The Trauma of Things

The Tower of Faces in the Holocaust Memorial Museum

The Tower of Faces in the Holocaust Memorial Museum

In 2013 the Washington Post’s Ken Ringle probed the unsettling experience of visiting Washington’s United States Holocaust Memorial Museum.  The museum revolves around traumatic things, images, and narratives that visitors vicariously contemplate across time and in the face of the inexpressible irrationality of hatred.  The museum provides some concrete mechanisms like “privacy walls” to avoid some of the most unsettling material and visual dimensions of the museum’s narrative; nevertheless, Ringle argued that the museum perhaps collapsed that distance most effectively when visitors “have to look into the face of someone caught in the Nazi death machine.”  The Tower of Faces, for instance, is a massive three-story installation of 1,032 images of the residents of Eishyshok, a community in contemporary Lithuania where the Nazis massacred nearly the entire town in 1941.  Ringle argues that the pre-war family photographs are among the museum’s objects, images, and stories that force visitors to confront their “limit” by displaying prosaic humanity while acknowledging how these lives tragically ended.


Cutlery recovered from a holocaust site are typical of the prosaic things that populate much of the Holocaust Museum.

The everyday things populating the archaeological record secure much of their power from their familiarity—personal trinkets like eyeglasses and jewelry, food, and bodily remains themselves narrate humanizing stories, but those sympathetic and even uplifting human experiences are simultaneously complicated by sober realities.  Scholars often champion narratives that aspire to define the concrete realities of human adversity if not despair, often with an ambition to examine the lingering effects of historical trauma.  Archaeology in particular has gradually shifted its focus from material description toward “dark” histories of enslavement, racism, warfare, sexism, and violence that perhaps strike some observers as a rather bleak picture of everyday life across time and into the present.  Human tragedies and adversities materialized in things often spark emotional responses that archaeologists aim to channel into reflective discussion.  This may come as a surprise to observers who fantasize archaeology as a dispassionate empirical description of the distant past that has no substantive connection to contemporary life, and some people inevitably will find history’s trail of horrors profoundly disconcerting if not an ideological distortion of a more-or-less placid human experience.

Shoes confiscated from prisoners at Majdanek

Shoes confiscated from prisoners at Majdanek.

Since historical narratives can be unsettling, academics and museum scholars often caution students and visitors that some scholarly data may be personally distressing.  Such practices alerting an audience to emotionally challenging material are sometimes dubbed “trigger warnings,” a darling target for a host of anti-intellectual populists.  This week University College-London archaeologist Gabriel Moshenska became the latest scholar to be lampooned over his precaution that students in his Archaeologies of Modern Conflict course should recognize the material may be troubling.  Moshenska’s express concern was for military veterans, but predictably shallow media observers with no grasp of archaeology used the course’s caution to launch an attack on a generation of “soft” students and over-indulgent professors.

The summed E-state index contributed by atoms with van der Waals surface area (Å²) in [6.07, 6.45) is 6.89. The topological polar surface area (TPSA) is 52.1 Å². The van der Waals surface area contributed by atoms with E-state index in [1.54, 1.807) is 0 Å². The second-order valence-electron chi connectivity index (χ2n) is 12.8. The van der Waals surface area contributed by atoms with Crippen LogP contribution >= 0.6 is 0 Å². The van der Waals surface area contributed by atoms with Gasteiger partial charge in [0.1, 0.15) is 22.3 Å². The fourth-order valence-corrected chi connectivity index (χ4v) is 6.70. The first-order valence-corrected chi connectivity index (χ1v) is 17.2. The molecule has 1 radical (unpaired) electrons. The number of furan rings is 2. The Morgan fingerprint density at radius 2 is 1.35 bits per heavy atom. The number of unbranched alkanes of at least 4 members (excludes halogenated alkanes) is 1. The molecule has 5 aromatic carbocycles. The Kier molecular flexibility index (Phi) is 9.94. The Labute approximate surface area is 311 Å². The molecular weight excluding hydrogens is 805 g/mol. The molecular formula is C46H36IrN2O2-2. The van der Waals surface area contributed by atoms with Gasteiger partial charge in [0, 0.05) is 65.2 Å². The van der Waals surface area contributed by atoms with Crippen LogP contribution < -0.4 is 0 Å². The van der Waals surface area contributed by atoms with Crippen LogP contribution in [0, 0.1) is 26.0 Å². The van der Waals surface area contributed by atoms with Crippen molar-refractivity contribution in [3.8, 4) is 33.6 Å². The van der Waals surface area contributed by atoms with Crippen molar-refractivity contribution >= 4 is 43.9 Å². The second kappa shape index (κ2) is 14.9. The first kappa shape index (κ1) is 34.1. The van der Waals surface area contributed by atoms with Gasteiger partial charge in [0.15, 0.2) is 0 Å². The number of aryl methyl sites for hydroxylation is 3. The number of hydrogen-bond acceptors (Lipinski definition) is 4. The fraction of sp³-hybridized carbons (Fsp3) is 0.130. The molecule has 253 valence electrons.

The Spectator’s Brendan O’Neill unleashed the most hyperbolic attack, ridiculing the notion that “‘bones can be scary.’”  Building on his own rich record of right-wing trolling, O’Neill argued that the caution was symptomatic of “the relentless infantilisation of students, the treatment of them as overgrown children liable to be plunged by mere words or images into actual trauma.”  The Daily Mail sounded a similar note when it suggested that “students at one of Britain’s leading universities have been given permission to walk out of classes if they find dealing with the past too traumatic.”


In the midst of the Holocaust Museum’s prosaic material objects are the things defining subjects like Jacques Stambul, who was imprisoned in Buchenwald.

These conservative ideologues are disinterested in archaeology, of course, instead using the conflict archaeology course’s caution as a thin pretense to bemoan the liberal academy and sound shallow anti-intellectual mantras.  In 2015 Greg Lukianoff and Jonathan Haidt melodramatically protested that course cautions are part of a pattern that threatens to “scrub campuses clean of words, ideas, and subjects that might cause discomfort or give offense.”  They argued that “the very idea of helping people with anxiety disorders avoid the things they fear is misguided,” complaining that course cautions amount to a “coddling” of American students.  O’Neill lays the blame squarely at the feet of academics: “the new campus craziness, the wild allergy to difficult debate and fear of offensive texts, doesn’t always come from students themselves.  It’s been institutionalised, among actual academics,” and O’Neill and the Daily Mail alike argue that this infection can be traced back to American academics.  America’s prominent conservative Breitbart news has jumped onto the attack on academics, calling Moshenska’s caution yet another example of “Special Snowflake Safe Space Lunacy.”  Breitbart theatrically lament that classroom cautions will produce “battlefield archaeology graduates who are triggered by the site of scary bones of people who died horribly.”